“Shame is an emotion in response to a negative evaluation of one’s self, whereas guilt is an evaluation of behavior. When people recognize that their behavior has violated some standard that has meaning to them, they feel guilty for having done it. Guilt is emotionally healthy and a necessary process of living with others.”

I’d like to break down the three sentences above and provide some additional insight.

Shame is an emotion in response to a negative evaluation of one’s self, whereas guilt is an evaluation of behavior.

This first sentence notes the key difference between shame and guilt. Allow me to elaborate on that distinction, as it is a little bit subtle. Shame is how you feel about yourself; guilt is how you feel about your behavior. To state it slightly differently: Shame is about who you are whereas guilt is about what you did. Shame says, “I feel bad because I am bad”. Guilt says, “I feel badly because of something I did (or didn’t do)”. There is an enormous difference between feeling bad and feeling badly. Feeling badly about something you do leads to a desire to change or repair the error. Feeling bad as a person leads to discouragement and justifies inaction and stuckness. Ultimately, guilt can lead to hope, whereas shame can lead to despair.

Dr. Brene Brown, a shame researcher, has studied, spoken and written extensively about shame. In her descriptions of shame, she has identified shame as “the intensely painful feeling or experience of believing we are flawed and therefore unworthy of acceptance and belonging.” She has also noted, “Shame corrodes the very part of us that believes we are capable of change.” This feelings of being flawed, unworthy, broken and not good enough leads to thinking that we can’t change and that we don’t deserve for things to be better.

Shame attempts to prevent healing and progress. It tries to convince people to lose hope and give up. And it invites people to hide parts of themselves and to avoid the people they care most about. Because a person in a shame state feels unworthy, they want to hide that part of themselves from others. They believe that others would also view them unworthily and reject them. They fear disconnection. And so, ironically, they disconnect. They disconnect from their potential, from people who love them, and from spiritual sources of strength. Self-imposed disconnection and abdicating agentive power is the danger of consistently evaluating one’s self rather than one’s behavior and living in a shamed state.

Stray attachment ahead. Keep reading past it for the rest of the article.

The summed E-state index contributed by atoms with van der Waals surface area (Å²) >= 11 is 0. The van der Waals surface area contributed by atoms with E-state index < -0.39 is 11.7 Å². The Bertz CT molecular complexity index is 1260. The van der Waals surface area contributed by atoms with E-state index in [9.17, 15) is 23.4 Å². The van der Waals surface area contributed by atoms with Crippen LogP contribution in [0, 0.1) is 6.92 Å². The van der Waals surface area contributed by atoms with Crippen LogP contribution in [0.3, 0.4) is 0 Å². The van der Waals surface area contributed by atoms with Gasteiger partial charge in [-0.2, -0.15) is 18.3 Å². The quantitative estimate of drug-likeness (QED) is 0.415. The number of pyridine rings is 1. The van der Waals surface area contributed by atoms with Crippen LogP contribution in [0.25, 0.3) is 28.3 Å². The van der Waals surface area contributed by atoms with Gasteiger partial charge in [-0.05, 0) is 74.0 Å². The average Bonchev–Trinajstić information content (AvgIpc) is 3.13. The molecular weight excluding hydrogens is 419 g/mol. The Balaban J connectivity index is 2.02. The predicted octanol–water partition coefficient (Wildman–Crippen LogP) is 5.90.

When people recognize that their behavior has violated some standard that has meaning to them, they feel guilty for having done it.

Everyone has standards. When I think of what the word standard means, I think of a ruler. A ruler is a reference ruler-clipart-bcyx4rqcLfor measurement. When objects are measured against it, the ruler provides a standardized way of identifying its length.  Similarly, our actions are often measured against the moral code and standards that we have learned and assumed in our lives

Standards for behavior and morality can be learned at home, in families, in social groups, from religions, and through media. Standards tend to be based on values, and different people value different things. For this reason, certain groups may be more inclined towards guilt than others.  Two individuals can even engage in the same behavior and one feel guilty and the other not.  A perfectionist may feel guilty after failing at something they attempted, while another person may feel grateful that their failure taught them something new.  There are some people who may feel extreme guilt for  consuming certain unhealthy substances or watching movies with certain ratings, whereas others would not see anything wrong with such behaviors and thus feel no guilt because of their assumed moral code and how they were raised.

Because many people assume standards that are unnecessary or unhealthy, not all guilt is good.  However, when a standard is appropriate, it can be a healthy measure that encourages morality.  For example, many people value the standard: Be kind.  Alignment to such standards leads to satisfaction, fulfillment, order, safety, healthy relationships and a more functional society.  Deviance from such standards invites appropriate guilt which invites realigning to those standards that are helpful and productive.

Guilt is emotionally healthy and a necessary process of living with others.

I love appropriate guilt (not to be confused with excessive or inappropriate guilt, shame or other emotional counterfeits). Guilt plays an important role. I think of the role of healthy guilt as being comparable to the function of the body’s capacity to discern pain.